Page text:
The age of reason
At the cusp of 2018, Israelis whether secular or not have reason to celebrate the advent of a new reality, thanks to US President Donald Trump’s recognition of the historic fact that Jerusalem is our capital.
Whether, or how many, countries still holding out against the march of reality will change their minds is less significant than the Palestinians finally being challenged to meet this test. This alone has the potential to undo the stalemate that has characterized this conflict for decades.
Jewish tradition speaks of two Jerusalems, the heavenly and the earthly, the first of which is more closely linked to divine providence while the latter is unfortunately pegged to the world antisemitism index. But the world has more pressing problems than those that particularly concern the Jews, and it will be up to the coming generation of the often-disparaged millennials to deal with them.
Fortunately, they are an optimistic group of people. According to the annual Global Shapers Survey of the World Economic Forum – and despite the stereotype that millennials are selfish and apathetic – the generation from 18 to 35 is deeply concerned about serious global issues and wants to work hard to fix them.
According to the WEF, an overwhelming majority of 70% of millennials views the world as full of opportunities. Some 50% believe they can significantly contribute to the leadership of their home countries.
These are the top 10 most-critical problems of the world, according to some 26,000 millennials surveyed in 181 countries, in descending order:
Lack of economic opportunity and unemployment; food and water security; lack of political freedom and political instability; lack of education; safety, security and well-being; government accountability, transparency and corruption; poverty; religious conflicts; war; climate change; and loss of natural resources.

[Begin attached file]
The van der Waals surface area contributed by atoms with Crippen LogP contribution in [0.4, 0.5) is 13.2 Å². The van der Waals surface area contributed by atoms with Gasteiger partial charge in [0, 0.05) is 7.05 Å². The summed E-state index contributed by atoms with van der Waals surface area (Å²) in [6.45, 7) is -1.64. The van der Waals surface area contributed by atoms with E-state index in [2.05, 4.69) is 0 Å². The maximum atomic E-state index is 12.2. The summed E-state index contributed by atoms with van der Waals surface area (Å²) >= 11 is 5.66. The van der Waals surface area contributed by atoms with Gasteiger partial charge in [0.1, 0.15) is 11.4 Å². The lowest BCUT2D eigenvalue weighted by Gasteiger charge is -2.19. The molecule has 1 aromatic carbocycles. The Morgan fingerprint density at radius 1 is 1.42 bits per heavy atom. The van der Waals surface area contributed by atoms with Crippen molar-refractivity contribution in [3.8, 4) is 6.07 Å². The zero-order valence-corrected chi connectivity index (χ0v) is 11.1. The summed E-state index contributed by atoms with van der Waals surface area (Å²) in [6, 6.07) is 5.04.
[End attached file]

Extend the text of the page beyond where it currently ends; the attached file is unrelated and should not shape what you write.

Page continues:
These are the issues that are most pressing for a significant majority of the world. These people care about the well-being of others, about having a high quality of life and ensuring that their future – and that of their children – will be safe, secure and promising.
For example, some 32% of millennials in sub-Saharan Africa are concerned with world government issues, followed by Latin America/the Caribbean (27%) and the Middle East/North Africa (23.2%).
Climate change is the most vital issue to millennials in Latin America/Caribbean (51.8%) and South Asia (49.3%).
If you go back to earthly Jerusalem, though, the outlook at the beginning of the New Year is much less optimistic, as may be seen in the Knesset’s schedule for the first week of 2018. There, the Israeli parliamentarians are busying passing bills that have nothing to do with the betterment of society. The Police Recommendations Law, approved last week after a historic filibuster, is just the latest example. It has nothing to do with the average citizen.
The divided house will try to pass into law the controversial supermarket bill that would countermand a ruling by the High Court of Justice regarding operations on Shabbat. The Knesset Foreign Affairs and Defense Committee will discuss the even-more-controversial bill on conscription exemptions for ultra-Orthodox yeshiva students.
Perhaps the most explosive question will be discussed by the Knesset Immigration and Absorption Committee: “Does the Interior Ministry apply a policy of discrimination against Conservative converts and their countries of origin?” This is due to the recent disgraceful denial of entry to Kenyan Jewish leader Yehudah Kimani, who was jailed overnight and deported to Ethiopia despite having a valid visa for study at the Conservative Yeshiva in Jerusalem.
Israelis have grown accustomed to this reality, but it is time we realize it does not have to be this way. Our elected officials can work differently and be held accountable to each and every member of the electorate.
The New Year beckons with a universal call to meet the tests of reality.